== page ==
Pattern of equestrian injuries presenting to a Sydney teaching hospital

Authors

  • James Lim,

    1. *Department of Surgery, Prince of Wales Hospital
      Department of Medicine, Prince of Wales Hospital,
      Sydney Children's Hospital and
      §University of New South Wales, Randwick, New South Wales, Australia
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  • Vikram Puttaswamy,

    1. *Department of Surgery, Prince of Wales Hospital
      Department of Medicine, Prince of Wales Hospital,
      Sydney Children's Hospital and
      §University of New South Wales, Randwick, New South Wales, Australia
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  • Marcello Gizzi,

    1. *Department of Surgery, Prince of Wales Hospital
      Department of Medicine, Prince of Wales Hospital,
      Sydney Children's Hospital and
      §University of New South Wales, Randwick, New South Wales, Australia
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  • Linda Christie,

    1. *Department of Surgery, Prince of Wales Hospital
      Department of Medicine, Prince of Wales Hospital,
      Sydney Children's Hospital and
      §University of New South Wales, Randwick, New South Wales, Australia
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  • William Croker,

    1. *Department of Surgery, Prince of Wales Hospital
      Department of Medicine, Prince of Wales Hospital,
      Sydney Children's Hospital and
      §University of New South Wales, Randwick, New South Wales, Australia
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  • Philip Crowe

    1. *Department of Surgery, Prince of Wales Hospital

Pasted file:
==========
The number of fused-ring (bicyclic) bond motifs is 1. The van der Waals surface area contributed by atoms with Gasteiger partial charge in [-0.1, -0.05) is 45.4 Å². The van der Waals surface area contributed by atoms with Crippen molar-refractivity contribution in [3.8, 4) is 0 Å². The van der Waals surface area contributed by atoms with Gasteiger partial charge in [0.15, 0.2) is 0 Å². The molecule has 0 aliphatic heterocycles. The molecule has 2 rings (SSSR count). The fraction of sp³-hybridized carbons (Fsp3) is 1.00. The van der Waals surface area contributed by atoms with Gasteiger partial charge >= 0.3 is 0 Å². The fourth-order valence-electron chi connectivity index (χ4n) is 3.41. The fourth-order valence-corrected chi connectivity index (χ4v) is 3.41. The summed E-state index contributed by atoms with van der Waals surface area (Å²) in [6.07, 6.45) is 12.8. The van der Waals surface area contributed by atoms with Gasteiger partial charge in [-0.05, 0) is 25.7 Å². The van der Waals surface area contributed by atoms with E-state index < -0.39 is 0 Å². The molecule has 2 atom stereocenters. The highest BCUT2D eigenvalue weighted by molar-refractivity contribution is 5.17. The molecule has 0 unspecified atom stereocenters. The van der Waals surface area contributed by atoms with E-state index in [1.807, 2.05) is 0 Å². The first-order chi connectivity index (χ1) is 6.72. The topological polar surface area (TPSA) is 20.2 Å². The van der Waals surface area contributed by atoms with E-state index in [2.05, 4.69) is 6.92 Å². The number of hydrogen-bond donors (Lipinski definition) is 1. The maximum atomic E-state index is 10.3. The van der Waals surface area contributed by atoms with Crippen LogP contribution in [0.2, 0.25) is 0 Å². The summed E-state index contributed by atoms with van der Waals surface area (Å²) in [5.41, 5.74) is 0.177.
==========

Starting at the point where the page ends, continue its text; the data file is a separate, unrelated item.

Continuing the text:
Department of Medicine, Prince of Wales Hospital,
      Sydney Children's Hospital and
      §University of New South Wales, Randwick, New South Wales, Australia
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  • J. Lim FRACS; V. Puttaswamy FRACS; M. Gizzi BSc; L. Christie RN; W. Croker FRACP; P. Crowe FRACS.

Professor P. J. Crowe, Department of Surgery, Prince of Wales Hospital, Randwick, NSW 2031, Australia.
Email: p.crowe@unsw.edu.au

Abstract

Background:  Equestrian activities are associated with a high rate of injury. Attempts to reduce the incidence and severity of injury require accurate characterization of risk factors and pattern of injury. The present study was performed to analyse the injuries seen at an Australian centre where a large number of equestrian injuries present.

Methods:  Data were collected prospectively over a 3 year period on all equestrian injuries presenting to the Prince of Wales ­Hospital complex. These data were compared against and combined with retrospectively collected data over the preceding 3 years at the same centre.

Results:  Two hundred and twenty-one injured equestrians presented (181 consented) in the prospective period of the study, and 208 presented in the retrospective period. Overall, 81% of riders were wearing a helmet at the time of their injury. Helmet use was associated with a significantly lower admission rate (27% vs 55%; P < 0.0001, from combined data). Recreational equestrians had a higher admission rate than professional equestrians, and had a significantly higher head and spine injury rate than the professional group. Rate of helmet use increased from 72% in the retrospective group to 91% in the more recent prospective group, and total admissions decreased from 43% to 14%.

Conclusion:  Significant and serious injuries are associated with equestrian activities, with the higher risk group being recreational equestrians, and riders not using a helmet. The pattern of injury favours head and spine in recreational and non-helmeted riders, and extremities for professional and helmeted riders. Helmet use is still not universal among riders, although an increase in its use may be contributing to an overall reduction in admission rate. Facial and spinal injuries still occurred in helmeted patients.

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